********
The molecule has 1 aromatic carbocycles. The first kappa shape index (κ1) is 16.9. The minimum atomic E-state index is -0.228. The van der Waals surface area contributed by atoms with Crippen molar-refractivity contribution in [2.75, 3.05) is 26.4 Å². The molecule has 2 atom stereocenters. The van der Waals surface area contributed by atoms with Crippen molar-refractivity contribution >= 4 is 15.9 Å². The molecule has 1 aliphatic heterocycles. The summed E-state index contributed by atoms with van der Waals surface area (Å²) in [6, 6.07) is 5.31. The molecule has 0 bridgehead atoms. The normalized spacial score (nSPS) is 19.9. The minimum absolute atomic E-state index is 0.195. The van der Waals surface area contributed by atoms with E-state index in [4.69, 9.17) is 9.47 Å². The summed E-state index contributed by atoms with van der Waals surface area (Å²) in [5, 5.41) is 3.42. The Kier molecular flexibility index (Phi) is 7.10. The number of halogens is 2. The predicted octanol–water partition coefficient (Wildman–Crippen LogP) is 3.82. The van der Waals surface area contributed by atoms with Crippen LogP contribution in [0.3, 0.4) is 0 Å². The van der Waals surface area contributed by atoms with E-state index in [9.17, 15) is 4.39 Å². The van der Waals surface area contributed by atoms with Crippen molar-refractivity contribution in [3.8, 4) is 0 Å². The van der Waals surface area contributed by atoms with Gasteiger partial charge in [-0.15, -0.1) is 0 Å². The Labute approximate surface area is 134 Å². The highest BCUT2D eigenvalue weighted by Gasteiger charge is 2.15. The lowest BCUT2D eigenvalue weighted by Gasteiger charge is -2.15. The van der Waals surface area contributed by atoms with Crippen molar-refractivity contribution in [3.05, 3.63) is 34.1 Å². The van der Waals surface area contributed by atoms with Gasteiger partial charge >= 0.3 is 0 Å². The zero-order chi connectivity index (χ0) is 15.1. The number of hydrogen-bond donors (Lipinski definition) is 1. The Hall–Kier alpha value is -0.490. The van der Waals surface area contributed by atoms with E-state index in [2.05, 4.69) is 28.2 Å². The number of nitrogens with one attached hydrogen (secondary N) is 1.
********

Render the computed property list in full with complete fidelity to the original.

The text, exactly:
The molecule has 1 aromatic carbocycles. The first kappa shape index (κ1) is 16.9. The minimum atomic E-state index is -0.228. The van der Waals surface area contributed by atoms with Crippen molar-refractivity contribution in [2.75, 3.05) is 26.4 Å². The molecule has 2 atom stereocenters. The van der Waals surface area contributed by atoms with Crippen molar-refractivity contribution >= 4 is 15.9 Å². The molecule has 1 aliphatic heterocycles. The summed E-state index contributed by atoms with van der Waals surface area (Å²) in [6, 6.07) is 5.31. The molecule has 0 bridgehead atoms. The normalized spacial score (nSPS) is 19.9. The minimum absolute atomic E-state index is 0.195. The van der Waals surface area contributed by atoms with E-state index in [4.69, 9.17) is 9.47 Å². The summed E-state index contributed by atoms with van der Waals surface area (Å²) in [5, 5.41) is 3.42. The Kier molecular flexibility index (Phi) is 7.10. The number of halogens is 2. The predicted octanol–water partition coefficient (Wildman–Crippen LogP) is 3.82. The van der Waals surface area contributed by atoms with Crippen LogP contribution in [0.3, 0.4) is 0 Å². The van der Waals surface area contributed by atoms with E-state index in [9.17, 15) is 4.39 Å². The van der Waals surface area contributed by atoms with Crippen molar-refractivity contribution in [3.8, 4) is 0 Å². The van der Waals surface area contributed by atoms with Gasteiger partial charge in [-0.15, -0.1) is 0 Å². The Labute approximate surface area is 134 Å². The highest BCUT2D eigenvalue weighted by Gasteiger charge is 2.15. The lowest BCUT2D eigenvalue weighted by Gasteiger charge is -2.15. The van der Waals surface area contributed by atoms with Crippen molar-refractivity contribution in [3.05, 3.63) is 34.1 Å². The van der Waals surface area contributed by atoms with Gasteiger partial charge >= 0.3 is 0 Å². The zero-order chi connectivity index (χ0) is 15.1. The number of hydrogen-bond donors (Lipinski definition) is 1. The Hall–Kier alpha value is -0.490. The van der Waals surface area contributed by atoms with E-state index in [2.05, 4.69) is 28.2 Å². The number of nitrogens with one attached hydrogen (secondary N) is 1.